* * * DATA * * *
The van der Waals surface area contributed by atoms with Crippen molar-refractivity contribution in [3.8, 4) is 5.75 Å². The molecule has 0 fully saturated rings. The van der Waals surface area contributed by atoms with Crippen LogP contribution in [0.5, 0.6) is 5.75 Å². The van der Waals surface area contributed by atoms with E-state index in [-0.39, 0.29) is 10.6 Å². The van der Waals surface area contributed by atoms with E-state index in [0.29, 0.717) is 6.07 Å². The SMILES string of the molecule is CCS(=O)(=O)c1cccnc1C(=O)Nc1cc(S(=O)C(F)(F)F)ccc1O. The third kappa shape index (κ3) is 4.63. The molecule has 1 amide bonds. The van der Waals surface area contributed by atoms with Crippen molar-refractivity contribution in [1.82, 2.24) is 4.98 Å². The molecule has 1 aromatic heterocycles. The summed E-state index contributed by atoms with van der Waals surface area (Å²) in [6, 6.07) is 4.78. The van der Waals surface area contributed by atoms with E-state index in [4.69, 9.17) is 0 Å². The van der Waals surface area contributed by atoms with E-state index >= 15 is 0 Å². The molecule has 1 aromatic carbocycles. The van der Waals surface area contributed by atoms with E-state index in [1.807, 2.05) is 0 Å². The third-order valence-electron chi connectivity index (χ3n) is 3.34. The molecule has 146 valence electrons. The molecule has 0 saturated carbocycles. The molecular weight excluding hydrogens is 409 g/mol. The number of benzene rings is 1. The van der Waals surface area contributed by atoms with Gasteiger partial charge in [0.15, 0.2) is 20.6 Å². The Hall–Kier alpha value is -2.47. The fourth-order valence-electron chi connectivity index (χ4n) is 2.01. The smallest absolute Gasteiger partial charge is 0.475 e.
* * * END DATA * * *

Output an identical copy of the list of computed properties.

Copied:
The van der Waals surface area contributed by atoms with Crippen molar-refractivity contribution in [3.8, 4) is 5.75 Å². The molecule has 0 fully saturated rings. The van der Waals surface area contributed by atoms with Crippen LogP contribution in [0.5, 0.6) is 5.75 Å². The van der Waals surface area contributed by atoms with E-state index in [-0.39, 0.29) is 10.6 Å². The van der Waals surface area contributed by atoms with E-state index in [0.29, 0.717) is 6.07 Å². The SMILES string of the molecule is CCS(=O)(=O)c1cccnc1C(=O)Nc1cc(S(=O)C(F)(F)F)ccc1O. The third kappa shape index (κ3) is 4.63. The molecule has 1 amide bonds. The van der Waals surface area contributed by atoms with Crippen molar-refractivity contribution in [1.82, 2.24) is 4.98 Å². The molecule has 1 aromatic heterocycles. The summed E-state index contributed by atoms with van der Waals surface area (Å²) in [6, 6.07) is 4.78. The van der Waals surface area contributed by atoms with E-state index in [4.69, 9.17) is 0 Å². The van der Waals surface area contributed by atoms with E-state index >= 15 is 0 Å². The molecule has 1 aromatic carbocycles. The van der Waals surface area contributed by atoms with E-state index in [1.807, 2.05) is 0 Å². The third-order valence-electron chi connectivity index (χ3n) is 3.34. The molecule has 146 valence electrons. The molecule has 0 saturated carbocycles. The molecular weight excluding hydrogens is 409 g/mol. The number of benzene rings is 1. The van der Waals surface area contributed by atoms with Gasteiger partial charge in [0.15, 0.2) is 20.6 Å². The Hall–Kier alpha value is -2.47. The fourth-order valence-electron chi connectivity index (χ4n) is 2.01. The smallest absolute Gasteiger partial charge is 0.475 e.